A grassroots GOP rebellion is long overdue, so we can hope.
The National Journal reports Mounting Signs of GOP Rebellion Against Immigration Reform, (By Beth Reinhard, July 7, 2013).
It's about the House’s resistance to Obama’s unconstitutional Administrative Amnesty:
The Republican-controlled House of Representatives on Thursday rejected President Obama's policy to stop deporting young people brought to this country illegally as children. With all but six Republicans voting against funding a policy that lets hundreds of thousands of law-abiding but undocumented youth enrolled in high school or the military to stay in this country, the vote spotlighted the long odds facing the much broader Senate bill to allow 11 million illegal immigrants earn citizenship.
The House vote came two days after Republican Gov. Rick Scott of Florida vetoed a bill that would help young people whose deportations were halted by the Obama administration get driver's licenses. And on Wednesday, a key immigration leader in the House, Republican Raul Labrador of Idaho, defected from bi-partisan talks.
These unexpected developments reflect the stirrings of what could snowball into a full-blown revolt against the most ambitious overhaul of immigration law in a quarter century.
"If they think they're going to force-feed amnesty, there's going to be a rebellion," said Rep. Steve King of Iowa, who spearheaded the vote one day after House Republicans huddled with one of the champions of immigration reform, Sen. Marco Rubio of Florida. King added: "The vote might indicate that we're not particularly persuaded."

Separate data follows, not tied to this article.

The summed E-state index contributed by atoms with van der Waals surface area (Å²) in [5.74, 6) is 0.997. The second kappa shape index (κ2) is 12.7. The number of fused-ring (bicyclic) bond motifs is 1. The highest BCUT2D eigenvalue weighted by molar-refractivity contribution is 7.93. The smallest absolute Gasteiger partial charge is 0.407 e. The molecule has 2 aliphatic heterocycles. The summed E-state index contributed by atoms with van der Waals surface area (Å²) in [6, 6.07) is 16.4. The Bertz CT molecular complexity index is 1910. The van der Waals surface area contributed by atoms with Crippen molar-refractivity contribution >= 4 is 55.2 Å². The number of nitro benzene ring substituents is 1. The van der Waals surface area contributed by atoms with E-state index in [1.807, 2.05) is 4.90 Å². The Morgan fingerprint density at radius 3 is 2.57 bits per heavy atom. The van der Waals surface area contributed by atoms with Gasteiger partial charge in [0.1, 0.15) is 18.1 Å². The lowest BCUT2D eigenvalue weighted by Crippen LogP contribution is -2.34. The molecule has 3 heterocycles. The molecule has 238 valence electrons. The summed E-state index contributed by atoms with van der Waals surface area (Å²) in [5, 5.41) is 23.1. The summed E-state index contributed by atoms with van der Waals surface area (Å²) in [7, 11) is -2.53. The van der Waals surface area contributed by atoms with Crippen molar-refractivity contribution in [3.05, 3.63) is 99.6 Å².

(VDARE.com emphasis added throughout). The article quotes a Republican pollster with the Standard Wisdom about the Hispanic Vote. That's what some rebel Republican needs to publicly question.
"There's no way you can spin this as good," said Republican pollster Whit Ayres, who advises Rubio. "I have thought for some time that if there is going to be immigration reform, it will pass after very intense debate and very vocal opposition. I hope this is a baby step back."
Heritage Action, an influential conservative group, urged members of Congress to support King's amendment and said the vote would be included in its annual legislative scorecard. Its affiliated think tank was widely criticized last month for releasing an anti-immigration reform report by an author who once argued that Hispanic immigrants have lower IQs. Thursday's vote is expected to revive Democratic attacks that portray the GOP as anti-Hispanic and anti-immigrant.
"The optics are really bad for Republicans," said Ali Noorani, executive director of the National Immigration Forum. "It's like they forgot what happened in November."
Or maybe they do remember what happened in November and they don't want to make it worse.